July started as a major disappointment – it rained every day for the first eight days of the month. Our grand total of sunshine during that period was 24 minutes! Temperatures dropped to the low twenties, and people were catching colds.
Then on July ninth, the rain stopped. And we had no rain for almost a week. Temperatures rose to the low to mid 30’s, and I laughed as the local population were struggling to cope. (Someone at work even ventured that the Tokyo area must be the hottest metropolitan area in the world – I resisted the temptation to tell him of a week in Adelaide when the minimum temperature was above 30°C, or of an exercise I did with the army where it got up to 47°C!)
Problem: “It’s so hot!”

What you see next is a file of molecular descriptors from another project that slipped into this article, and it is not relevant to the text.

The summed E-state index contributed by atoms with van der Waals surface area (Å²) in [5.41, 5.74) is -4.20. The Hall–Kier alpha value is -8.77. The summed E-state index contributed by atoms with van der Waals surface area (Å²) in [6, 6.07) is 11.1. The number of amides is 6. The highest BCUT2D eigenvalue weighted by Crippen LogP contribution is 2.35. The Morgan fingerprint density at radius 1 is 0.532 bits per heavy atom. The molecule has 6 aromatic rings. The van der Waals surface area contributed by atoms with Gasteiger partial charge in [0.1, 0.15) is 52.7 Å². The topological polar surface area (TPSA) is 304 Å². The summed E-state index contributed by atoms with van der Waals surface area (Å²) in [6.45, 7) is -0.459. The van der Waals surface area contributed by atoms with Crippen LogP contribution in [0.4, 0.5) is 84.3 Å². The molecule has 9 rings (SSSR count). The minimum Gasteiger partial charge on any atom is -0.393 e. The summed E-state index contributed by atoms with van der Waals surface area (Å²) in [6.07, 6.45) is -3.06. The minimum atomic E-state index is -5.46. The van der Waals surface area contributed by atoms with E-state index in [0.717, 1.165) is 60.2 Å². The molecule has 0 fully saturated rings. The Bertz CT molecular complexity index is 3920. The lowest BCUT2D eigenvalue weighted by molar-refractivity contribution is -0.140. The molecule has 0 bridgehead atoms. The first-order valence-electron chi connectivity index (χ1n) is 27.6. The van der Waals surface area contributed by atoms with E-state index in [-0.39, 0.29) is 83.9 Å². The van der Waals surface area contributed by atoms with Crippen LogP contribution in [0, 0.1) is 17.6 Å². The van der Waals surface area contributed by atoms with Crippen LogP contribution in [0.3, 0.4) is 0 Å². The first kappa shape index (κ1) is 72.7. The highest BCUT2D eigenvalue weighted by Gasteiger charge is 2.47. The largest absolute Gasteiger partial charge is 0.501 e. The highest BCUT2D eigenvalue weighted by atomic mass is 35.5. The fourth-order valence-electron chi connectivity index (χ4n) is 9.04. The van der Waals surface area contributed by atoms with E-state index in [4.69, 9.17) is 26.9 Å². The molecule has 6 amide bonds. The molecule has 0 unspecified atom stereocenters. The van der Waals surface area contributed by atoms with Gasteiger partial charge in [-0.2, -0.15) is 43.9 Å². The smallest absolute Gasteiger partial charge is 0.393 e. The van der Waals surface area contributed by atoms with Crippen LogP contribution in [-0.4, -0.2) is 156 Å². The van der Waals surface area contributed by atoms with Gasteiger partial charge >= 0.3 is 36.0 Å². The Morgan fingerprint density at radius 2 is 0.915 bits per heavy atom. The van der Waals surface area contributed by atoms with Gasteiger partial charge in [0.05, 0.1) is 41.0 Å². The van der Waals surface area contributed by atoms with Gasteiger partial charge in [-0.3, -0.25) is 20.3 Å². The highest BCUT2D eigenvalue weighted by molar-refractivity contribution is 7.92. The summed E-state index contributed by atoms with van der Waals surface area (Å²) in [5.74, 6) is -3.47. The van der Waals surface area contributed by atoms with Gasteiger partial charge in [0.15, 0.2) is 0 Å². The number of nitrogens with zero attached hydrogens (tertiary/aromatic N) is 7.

Solution: “Harden up!”
Anyway, it was on the morning of the 9th that I spotted this particular beastie. I’ve written about its close relatives in a previous post, but I thought I’d better get a shot of this one just to give you some idea of the size. (Note: this is not the biggest one I’ve seen – that particular individual would have been close to 60 cm!)
Bipalium nobile (sorry, there doesn’t appear to be a common name in English) is known locally as omisujikogaibiru (大三筋笄蛭), and is an invasive species.
Being fairly aware of the problems invasive species can cause, as well as practical, I photographed it and then put in my eel tank. Saving the environment AND reducing the costs of feeding my eel. Practical indeed.
As I write this, typhoon number 11 is making its way towards eastern Japan, dumping an entire Adelaide annual rainfall in just a few hours, and we can expect more heavy rain during the next 48 hours or so.
Maybe I should build an ark, just in case…